April 11, 2017 20:30
I’ve been thinking a lot lately about how companies buy management consulting services. This has led me back to a slightly more fundamental question as to the economic incentives that underpin the decision to buy these services i.e. what is the economic rate of return that needs to be on offer to ‘induce’ a manager to engage consultants?
The economically rational manger will spend/invest in anticipation of an economic return that exceeds her ‘hurdle rate’. In considering whether to engage consultants she will need to form a point of view as to whether the expected benefits arising from the consulting engagement – e.g. better operating performance, a more effective organization, better understanding of an existing risk or a perceived opportunity – provide an adequate rate of return on the fees that she will need to pay the consultants for their work. (note: in considering this, she should only recognise the incremental value that the consultants will bring relative to the ‘no-consultants’ scenario; consultants are often engaged to support high value opportunities and commonly make claim to ‘delivering’ the full value of the situation. In fact, their value relates only to the acceleration and/or improved capture of the opportunity associated with their activities).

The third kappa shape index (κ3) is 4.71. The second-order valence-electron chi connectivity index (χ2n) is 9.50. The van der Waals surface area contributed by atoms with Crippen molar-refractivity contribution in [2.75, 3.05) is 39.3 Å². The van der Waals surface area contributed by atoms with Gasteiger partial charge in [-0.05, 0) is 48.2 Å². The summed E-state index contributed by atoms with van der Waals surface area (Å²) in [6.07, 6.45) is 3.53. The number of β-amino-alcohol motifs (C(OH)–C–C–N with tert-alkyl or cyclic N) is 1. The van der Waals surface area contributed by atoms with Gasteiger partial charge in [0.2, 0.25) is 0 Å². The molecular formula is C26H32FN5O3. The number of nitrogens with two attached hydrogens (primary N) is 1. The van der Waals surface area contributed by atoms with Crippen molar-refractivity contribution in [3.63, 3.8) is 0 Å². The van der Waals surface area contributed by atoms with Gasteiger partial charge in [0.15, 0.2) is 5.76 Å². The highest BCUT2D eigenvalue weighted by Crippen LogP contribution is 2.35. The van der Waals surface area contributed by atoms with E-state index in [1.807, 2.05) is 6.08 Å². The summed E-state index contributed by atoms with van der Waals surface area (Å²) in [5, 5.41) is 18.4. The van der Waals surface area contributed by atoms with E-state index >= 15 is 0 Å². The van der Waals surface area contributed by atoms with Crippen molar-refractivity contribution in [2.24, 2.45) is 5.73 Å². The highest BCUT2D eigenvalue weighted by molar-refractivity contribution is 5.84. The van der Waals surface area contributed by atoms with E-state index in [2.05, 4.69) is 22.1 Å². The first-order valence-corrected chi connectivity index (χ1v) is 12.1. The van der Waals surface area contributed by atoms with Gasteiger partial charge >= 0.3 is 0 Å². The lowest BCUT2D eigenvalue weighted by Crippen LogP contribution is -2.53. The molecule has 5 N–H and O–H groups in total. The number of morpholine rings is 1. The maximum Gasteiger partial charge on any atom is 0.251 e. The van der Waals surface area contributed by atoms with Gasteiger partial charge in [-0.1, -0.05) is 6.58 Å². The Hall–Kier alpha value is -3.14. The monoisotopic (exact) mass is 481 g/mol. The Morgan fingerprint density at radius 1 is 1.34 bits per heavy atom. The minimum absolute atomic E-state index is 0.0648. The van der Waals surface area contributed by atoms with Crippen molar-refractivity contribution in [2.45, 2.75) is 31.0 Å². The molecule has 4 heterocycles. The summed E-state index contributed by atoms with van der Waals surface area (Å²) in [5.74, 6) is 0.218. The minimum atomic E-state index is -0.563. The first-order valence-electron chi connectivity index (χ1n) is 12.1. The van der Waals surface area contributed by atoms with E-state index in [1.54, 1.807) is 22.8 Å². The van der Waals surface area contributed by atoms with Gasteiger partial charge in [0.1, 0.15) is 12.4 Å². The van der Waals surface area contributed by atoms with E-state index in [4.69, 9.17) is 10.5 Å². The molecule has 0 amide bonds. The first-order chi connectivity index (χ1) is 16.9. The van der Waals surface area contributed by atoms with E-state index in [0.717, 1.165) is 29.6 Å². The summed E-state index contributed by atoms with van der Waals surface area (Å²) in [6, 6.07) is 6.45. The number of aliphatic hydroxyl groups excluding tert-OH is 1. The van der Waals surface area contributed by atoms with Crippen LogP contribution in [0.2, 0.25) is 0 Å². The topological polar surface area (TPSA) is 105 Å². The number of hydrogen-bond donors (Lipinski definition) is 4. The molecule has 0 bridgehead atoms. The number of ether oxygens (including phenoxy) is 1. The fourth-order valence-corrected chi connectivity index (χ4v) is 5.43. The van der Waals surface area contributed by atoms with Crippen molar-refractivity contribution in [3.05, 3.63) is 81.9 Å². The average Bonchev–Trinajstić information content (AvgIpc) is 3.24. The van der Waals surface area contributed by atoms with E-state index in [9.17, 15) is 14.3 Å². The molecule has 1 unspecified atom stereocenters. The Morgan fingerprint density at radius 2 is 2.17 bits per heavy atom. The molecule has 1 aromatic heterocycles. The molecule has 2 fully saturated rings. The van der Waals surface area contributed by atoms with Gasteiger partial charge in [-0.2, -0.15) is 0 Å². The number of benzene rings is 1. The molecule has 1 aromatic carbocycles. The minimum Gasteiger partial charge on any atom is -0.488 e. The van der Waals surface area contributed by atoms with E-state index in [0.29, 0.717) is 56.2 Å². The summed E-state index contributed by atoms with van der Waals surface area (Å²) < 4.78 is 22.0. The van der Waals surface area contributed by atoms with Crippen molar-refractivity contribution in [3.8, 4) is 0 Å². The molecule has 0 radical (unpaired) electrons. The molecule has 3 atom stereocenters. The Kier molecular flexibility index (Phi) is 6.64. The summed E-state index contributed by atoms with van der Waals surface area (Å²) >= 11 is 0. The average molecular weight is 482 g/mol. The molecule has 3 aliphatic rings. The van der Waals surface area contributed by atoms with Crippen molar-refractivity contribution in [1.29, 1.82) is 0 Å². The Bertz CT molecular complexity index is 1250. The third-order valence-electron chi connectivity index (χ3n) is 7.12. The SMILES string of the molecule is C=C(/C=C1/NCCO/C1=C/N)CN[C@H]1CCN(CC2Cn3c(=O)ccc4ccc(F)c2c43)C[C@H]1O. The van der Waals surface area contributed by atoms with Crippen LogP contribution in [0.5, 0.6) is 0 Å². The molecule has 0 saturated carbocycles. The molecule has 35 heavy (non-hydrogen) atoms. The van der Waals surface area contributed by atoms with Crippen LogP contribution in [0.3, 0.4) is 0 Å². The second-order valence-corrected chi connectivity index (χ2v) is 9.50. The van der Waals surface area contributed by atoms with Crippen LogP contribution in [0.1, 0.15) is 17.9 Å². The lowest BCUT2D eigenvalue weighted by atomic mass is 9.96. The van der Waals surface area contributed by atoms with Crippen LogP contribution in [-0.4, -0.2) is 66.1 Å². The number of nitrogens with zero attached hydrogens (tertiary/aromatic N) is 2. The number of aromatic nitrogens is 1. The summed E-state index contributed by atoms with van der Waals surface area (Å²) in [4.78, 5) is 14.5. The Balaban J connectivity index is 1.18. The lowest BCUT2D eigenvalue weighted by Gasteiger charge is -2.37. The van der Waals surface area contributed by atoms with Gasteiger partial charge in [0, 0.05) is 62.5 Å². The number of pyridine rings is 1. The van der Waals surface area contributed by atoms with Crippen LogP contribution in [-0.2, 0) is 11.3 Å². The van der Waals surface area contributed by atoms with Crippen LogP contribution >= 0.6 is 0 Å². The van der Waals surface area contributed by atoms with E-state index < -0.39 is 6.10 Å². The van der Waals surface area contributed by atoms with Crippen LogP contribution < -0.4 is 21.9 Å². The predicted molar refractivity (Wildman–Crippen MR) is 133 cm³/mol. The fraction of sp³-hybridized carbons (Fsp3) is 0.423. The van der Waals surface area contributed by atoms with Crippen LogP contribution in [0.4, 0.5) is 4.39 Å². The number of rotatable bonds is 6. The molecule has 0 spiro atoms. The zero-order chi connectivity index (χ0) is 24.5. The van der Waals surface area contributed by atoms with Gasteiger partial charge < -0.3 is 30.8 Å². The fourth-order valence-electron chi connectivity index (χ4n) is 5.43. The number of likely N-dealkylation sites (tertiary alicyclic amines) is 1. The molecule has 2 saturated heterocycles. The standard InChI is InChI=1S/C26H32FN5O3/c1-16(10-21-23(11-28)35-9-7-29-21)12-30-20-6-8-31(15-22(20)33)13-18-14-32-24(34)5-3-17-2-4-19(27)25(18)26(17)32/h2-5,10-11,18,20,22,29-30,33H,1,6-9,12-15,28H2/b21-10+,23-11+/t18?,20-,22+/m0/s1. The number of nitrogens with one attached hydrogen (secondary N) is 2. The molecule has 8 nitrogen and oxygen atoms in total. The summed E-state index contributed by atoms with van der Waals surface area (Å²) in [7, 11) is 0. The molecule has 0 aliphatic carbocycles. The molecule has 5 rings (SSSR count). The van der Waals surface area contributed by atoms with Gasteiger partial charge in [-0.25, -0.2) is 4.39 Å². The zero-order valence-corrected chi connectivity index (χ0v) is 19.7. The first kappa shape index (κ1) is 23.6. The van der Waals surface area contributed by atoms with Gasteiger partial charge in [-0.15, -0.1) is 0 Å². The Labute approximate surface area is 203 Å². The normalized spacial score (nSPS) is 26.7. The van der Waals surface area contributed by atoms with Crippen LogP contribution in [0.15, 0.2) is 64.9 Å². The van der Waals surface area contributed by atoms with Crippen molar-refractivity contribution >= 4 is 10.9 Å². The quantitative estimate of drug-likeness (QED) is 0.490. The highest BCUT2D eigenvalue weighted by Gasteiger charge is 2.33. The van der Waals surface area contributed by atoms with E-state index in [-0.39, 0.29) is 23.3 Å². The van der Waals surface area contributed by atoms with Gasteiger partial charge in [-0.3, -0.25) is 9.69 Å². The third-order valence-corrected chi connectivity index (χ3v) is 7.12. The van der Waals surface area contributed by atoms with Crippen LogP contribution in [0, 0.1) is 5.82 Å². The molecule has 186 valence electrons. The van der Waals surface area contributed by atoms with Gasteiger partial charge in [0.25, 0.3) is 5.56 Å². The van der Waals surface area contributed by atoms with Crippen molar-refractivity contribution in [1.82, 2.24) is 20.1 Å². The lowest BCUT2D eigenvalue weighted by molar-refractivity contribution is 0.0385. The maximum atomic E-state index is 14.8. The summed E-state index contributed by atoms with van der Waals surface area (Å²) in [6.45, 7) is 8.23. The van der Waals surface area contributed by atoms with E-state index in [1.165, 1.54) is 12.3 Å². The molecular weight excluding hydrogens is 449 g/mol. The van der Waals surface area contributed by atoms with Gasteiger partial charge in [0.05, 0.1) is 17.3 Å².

From my own observation, I have postulated a target project NPV of about $2.7 per dollar of consulting spend ( based on a simple model where each dollar spent on consultants today provides the company with a dollar benefit in each of the following five years).
This target is set in anticipation/recognition that some projects will fail to deliver the anticipated benefits and that the net return of the consulting project portfolio will be significantly lower than the project target. For example, if ten percent of projects fail to deliver their expected return, the portfolio return drops to about $2.3 per dollar of consulting spend.
Again, my observation would suggest that the he average 'success' of projects is only about 60% (a mix of failed projects and/or projects which only partly meet their objectives). This leads me to calculate an expected net return on the consulting project portfolio of around $1.2 (basically, double your money across the portfolio of projects) and an implied hurdle rate in the 50% range.
Any views on this out there? I know that most managers wouldn’t explicitly do these types of calculations as part of the decision to hire consultants, but do these numbers ‘feel’ right? What is the ‘risk free inducement rate’? What proportion of projects fail to deliver on their target? By what amount? What is the ‘net return on consulting’?
Originally published on December 12, 2016 in LinkedIn Pulse.